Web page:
Every remote contractor or supplier not in privity with the owner with the respect to any improvement other than residential property must serve a Notice of Nonpayment within ninety days of the last day of each month within which labor or materials was provided and for which the remote contractor or material supplier was unpaid and intends to claim a lien. The Notice of Nonpayment must contain:
1) the name of the remote contractor and the address to which the owner and/or the prime contractor in contractual privity with the remote contractor may send communications to such remote contractor;
2) a general description of the work, labor and materials, etc. provided;
3) the amount owed as of date of the Notice;
4) a statement of the last date that the remote contractor or supplier performed work and/or provided labor, materials, services, etc., in connection with the improvement; and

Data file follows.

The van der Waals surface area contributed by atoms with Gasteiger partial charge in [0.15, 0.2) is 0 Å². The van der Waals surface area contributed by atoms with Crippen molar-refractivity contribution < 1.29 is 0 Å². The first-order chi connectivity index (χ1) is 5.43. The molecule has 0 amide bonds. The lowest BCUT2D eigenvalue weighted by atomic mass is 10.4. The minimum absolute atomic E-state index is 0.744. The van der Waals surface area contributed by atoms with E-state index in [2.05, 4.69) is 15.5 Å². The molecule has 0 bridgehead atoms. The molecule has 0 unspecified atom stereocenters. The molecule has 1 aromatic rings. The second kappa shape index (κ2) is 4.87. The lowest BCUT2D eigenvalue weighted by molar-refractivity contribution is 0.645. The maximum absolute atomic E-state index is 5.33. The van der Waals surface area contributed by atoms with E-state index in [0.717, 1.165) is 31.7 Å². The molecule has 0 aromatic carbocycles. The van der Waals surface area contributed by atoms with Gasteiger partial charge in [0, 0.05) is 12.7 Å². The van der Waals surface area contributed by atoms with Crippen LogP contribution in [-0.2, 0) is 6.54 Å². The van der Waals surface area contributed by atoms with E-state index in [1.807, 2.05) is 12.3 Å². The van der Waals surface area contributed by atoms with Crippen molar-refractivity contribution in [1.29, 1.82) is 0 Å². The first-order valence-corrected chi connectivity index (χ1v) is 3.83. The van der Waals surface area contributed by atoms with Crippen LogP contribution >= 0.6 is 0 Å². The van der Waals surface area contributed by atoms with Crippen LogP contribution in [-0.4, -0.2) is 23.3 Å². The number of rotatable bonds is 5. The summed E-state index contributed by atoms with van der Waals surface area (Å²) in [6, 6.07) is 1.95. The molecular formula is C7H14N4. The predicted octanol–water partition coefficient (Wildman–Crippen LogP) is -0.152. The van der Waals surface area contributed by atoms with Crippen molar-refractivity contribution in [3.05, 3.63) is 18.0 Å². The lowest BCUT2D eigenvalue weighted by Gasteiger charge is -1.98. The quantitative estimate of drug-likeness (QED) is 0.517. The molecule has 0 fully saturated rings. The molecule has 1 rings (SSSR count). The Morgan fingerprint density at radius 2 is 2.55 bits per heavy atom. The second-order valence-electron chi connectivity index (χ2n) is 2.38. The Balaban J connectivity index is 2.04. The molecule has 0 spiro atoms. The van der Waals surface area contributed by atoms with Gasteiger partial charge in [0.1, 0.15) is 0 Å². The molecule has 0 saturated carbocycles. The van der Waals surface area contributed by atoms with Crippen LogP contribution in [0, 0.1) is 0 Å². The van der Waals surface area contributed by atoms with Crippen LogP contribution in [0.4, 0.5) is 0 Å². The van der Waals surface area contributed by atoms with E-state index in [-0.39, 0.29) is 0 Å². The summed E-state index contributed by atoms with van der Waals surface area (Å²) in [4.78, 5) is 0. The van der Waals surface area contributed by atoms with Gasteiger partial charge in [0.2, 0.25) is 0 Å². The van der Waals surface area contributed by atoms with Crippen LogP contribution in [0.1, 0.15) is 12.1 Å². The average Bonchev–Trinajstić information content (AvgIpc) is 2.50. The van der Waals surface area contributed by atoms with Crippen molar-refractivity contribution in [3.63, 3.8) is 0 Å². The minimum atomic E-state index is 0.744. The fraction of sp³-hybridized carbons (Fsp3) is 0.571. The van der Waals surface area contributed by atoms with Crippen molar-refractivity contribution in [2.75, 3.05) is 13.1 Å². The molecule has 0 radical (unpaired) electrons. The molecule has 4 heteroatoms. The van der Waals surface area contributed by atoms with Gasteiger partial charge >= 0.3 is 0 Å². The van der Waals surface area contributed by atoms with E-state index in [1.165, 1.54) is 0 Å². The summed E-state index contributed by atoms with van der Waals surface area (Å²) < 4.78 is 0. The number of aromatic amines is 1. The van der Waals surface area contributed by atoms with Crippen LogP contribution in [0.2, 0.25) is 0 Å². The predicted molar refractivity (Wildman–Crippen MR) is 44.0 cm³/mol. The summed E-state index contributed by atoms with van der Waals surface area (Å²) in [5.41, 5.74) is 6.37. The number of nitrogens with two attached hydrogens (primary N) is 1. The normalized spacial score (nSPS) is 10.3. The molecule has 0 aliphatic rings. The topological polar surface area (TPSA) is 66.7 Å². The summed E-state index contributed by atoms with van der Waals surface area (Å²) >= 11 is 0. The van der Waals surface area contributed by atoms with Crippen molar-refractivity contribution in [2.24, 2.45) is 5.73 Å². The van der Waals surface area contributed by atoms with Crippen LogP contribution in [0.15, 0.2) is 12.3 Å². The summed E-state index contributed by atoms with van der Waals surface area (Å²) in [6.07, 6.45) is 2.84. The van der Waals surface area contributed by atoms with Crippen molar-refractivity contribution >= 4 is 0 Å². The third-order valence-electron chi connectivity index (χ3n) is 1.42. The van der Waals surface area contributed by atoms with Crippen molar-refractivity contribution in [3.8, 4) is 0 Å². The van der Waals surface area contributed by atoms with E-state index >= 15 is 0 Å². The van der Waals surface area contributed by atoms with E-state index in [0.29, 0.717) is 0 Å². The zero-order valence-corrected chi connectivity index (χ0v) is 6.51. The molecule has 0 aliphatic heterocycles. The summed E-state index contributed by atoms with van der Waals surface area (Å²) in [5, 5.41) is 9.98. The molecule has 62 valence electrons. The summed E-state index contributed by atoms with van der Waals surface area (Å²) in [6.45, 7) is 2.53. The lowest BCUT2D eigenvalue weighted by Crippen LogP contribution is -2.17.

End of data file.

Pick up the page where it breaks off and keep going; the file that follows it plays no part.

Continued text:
5) a description sufficient to identify real property against which a lien may be claimed.
Any remote contractor or supplier who fails to provide the Notice of Nonpayment shall have no right to claim a lien under the mechanics’ lien law except for any retainage which may be held by the owner or prime contractor. This provision brings Tennessee in line with numerous other States that require pre-lien or preliminary notices prior to the filing of a lien. The basic purpose is to notify the owner/prime contractor of any potential lien claims. Without this provision, an owner is likely to be unaware of potential lien claims prior to the filing of such lien claims. In most instances, notice to the owner/prime contractor of potential lien claims will force resolution of such claims without suit.